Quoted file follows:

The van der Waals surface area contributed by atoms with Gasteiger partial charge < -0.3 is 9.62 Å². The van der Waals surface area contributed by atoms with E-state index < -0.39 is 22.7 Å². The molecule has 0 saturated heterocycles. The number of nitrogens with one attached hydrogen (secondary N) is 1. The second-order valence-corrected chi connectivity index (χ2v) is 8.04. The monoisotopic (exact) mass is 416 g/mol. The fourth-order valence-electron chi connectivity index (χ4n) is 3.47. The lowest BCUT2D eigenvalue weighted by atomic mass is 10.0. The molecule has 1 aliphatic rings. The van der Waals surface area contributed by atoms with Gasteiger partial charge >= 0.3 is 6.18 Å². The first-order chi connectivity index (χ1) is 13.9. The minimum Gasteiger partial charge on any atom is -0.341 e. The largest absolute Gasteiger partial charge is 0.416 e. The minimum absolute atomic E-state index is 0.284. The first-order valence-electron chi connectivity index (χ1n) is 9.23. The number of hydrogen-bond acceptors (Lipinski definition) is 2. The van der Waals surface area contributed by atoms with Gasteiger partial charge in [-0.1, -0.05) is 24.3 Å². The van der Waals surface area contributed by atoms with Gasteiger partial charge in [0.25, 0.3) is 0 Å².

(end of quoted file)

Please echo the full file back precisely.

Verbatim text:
The van der Waals surface area contributed by atoms with Gasteiger partial charge < -0.3 is 9.62 Å². The van der Waals surface area contributed by atoms with E-state index < -0.39 is 22.7 Å². The molecule has 0 saturated heterocycles. The number of nitrogens with one attached hydrogen (secondary N) is 1. The second-order valence-corrected chi connectivity index (χ2v) is 8.04. The monoisotopic (exact) mass is 416 g/mol. The fourth-order valence-electron chi connectivity index (χ4n) is 3.47. The lowest BCUT2D eigenvalue weighted by atomic mass is 10.0. The molecule has 1 aliphatic rings. The van der Waals surface area contributed by atoms with Gasteiger partial charge >= 0.3 is 6.18 Å². The first-order chi connectivity index (χ1) is 13.9. The minimum Gasteiger partial charge on any atom is -0.341 e. The largest absolute Gasteiger partial charge is 0.416 e. The minimum absolute atomic E-state index is 0.284. The first-order valence-electron chi connectivity index (χ1n) is 9.23. The number of hydrogen-bond acceptors (Lipinski definition) is 2. The van der Waals surface area contributed by atoms with Gasteiger partial charge in [-0.1, -0.05) is 24.3 Å². The van der Waals surface area contributed by atoms with Gasteiger partial charge in [0.25, 0.3) is 0 Å².